In an action, inter alia, for specific performance of a contract for the purchase of real property dated February 1, 2007, the defendants appeal, as limited by their brief, from so much of an order of the Supreme Court, Queens County (Dorsa, J.), dated April 21, 2008, as denied that branch of their motion which was for summary judgment dismissing the first cause of action for specific performance.
Published by New York State Law Reporting Bureau pursuant to Judiciary Law § 431.
This opinion is uncorrected and subject to revision before publication in the Official Reports.
PETER B. SKELOS, J.P., MARK C. DILLON, WILLIAM E. McCARTHY and RANDALL T. ENG, JJ.
ORDERED that the order is reversed insofar as appealed from, on the law, with costs, and that branch of the defendants' motion which was for summary judgment dismissing the first cause of action for specific performance is granted.
As a general rule, "[t]he specific performance of a contract for the purchase of real estate may be decreed only where it is possible for the defendant to convey the land" (Saperstein v Mechanics & Farmers Sav. Bank of Albany, 228 NY 257, 260). The complaint in this case contains no request for an award of money damages based on the defendants' alleged breach of the contract dated February 1, 2007, and the plaintiffs never joined the subsequent vendees of the property as additional defendants; those subsequent vendees are the current owners of the property, having taken title from the plaintiffs by virtue of a deed dated June 22, 2007.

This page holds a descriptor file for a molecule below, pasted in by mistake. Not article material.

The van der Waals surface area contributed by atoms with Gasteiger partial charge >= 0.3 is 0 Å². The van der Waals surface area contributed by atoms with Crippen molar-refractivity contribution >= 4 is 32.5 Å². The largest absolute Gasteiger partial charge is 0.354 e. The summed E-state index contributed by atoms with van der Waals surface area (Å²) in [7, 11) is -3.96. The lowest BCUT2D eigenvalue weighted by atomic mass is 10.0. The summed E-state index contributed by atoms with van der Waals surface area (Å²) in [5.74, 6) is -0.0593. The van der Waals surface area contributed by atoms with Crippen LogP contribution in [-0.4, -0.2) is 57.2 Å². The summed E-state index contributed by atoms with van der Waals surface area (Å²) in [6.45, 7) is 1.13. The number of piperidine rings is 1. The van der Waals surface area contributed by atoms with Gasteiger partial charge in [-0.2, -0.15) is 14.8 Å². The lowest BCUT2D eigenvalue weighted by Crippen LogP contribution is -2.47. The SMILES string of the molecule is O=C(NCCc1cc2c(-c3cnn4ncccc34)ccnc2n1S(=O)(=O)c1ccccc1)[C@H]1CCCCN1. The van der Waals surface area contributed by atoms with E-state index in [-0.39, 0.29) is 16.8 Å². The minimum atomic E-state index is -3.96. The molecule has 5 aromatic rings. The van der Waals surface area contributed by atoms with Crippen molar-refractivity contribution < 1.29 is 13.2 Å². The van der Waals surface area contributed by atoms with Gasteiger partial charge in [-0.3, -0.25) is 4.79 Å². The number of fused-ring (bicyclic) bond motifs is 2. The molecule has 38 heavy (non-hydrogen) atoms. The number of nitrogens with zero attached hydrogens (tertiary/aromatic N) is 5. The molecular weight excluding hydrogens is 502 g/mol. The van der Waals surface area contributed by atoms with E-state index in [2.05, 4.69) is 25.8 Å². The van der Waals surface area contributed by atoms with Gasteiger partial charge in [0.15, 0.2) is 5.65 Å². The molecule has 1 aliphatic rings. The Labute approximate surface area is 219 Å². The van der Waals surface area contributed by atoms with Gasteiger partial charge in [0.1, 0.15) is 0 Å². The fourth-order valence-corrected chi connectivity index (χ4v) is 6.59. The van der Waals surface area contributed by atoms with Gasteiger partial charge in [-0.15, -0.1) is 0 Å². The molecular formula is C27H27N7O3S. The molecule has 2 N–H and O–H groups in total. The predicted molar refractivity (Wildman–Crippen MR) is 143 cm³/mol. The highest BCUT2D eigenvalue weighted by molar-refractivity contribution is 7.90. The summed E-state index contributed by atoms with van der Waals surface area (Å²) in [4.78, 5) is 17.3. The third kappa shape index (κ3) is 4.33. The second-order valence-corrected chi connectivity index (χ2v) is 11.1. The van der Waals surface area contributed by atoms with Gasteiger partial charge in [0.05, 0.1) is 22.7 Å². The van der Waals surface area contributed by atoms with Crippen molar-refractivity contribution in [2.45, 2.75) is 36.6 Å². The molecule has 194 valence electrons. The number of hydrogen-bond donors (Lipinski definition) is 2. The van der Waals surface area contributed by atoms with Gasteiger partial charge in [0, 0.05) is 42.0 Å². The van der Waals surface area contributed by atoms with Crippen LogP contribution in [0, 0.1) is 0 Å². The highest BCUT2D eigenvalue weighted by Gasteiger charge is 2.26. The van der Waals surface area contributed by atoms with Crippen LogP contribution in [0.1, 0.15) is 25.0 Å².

The remedy of specific performance is thus an impossible one in the circumstances of this case, where the only named defendants have parted with title to the subject property (see e.g. Saperstein v Mechanics & Farmers Sav. Bank of Albany, 228 NY 257; 2386 Creston Avenue Realty, LLC v M-P-M Mgt. Corp.,AD3d, 2008 NY Slip Op 09002 [1st Dept 2008]; Camperlino & Fatti Bldrs. v Dimovich Constr. Corp., 175 AD2d 595; Maurer v Albany Sand & Supply Co., 40 AD2d 883; Spuches v Royal View, 13 AD2d 815; 91 NY Jur 2d Real Property Sales and Exchanges § 257; cf. Lo Biondo v D'Auria, 45 AD2d 735).
Accordingly, the defendants established, prima facie, their entitlement to judgment as a matter of law dismissing the first cause of action for specific performance. In opposition, the plaintiffs failed to raise a triable issue of fact.
SKELOS, J.P., DILLON, McCARTHY and ENG, JJ., concur.
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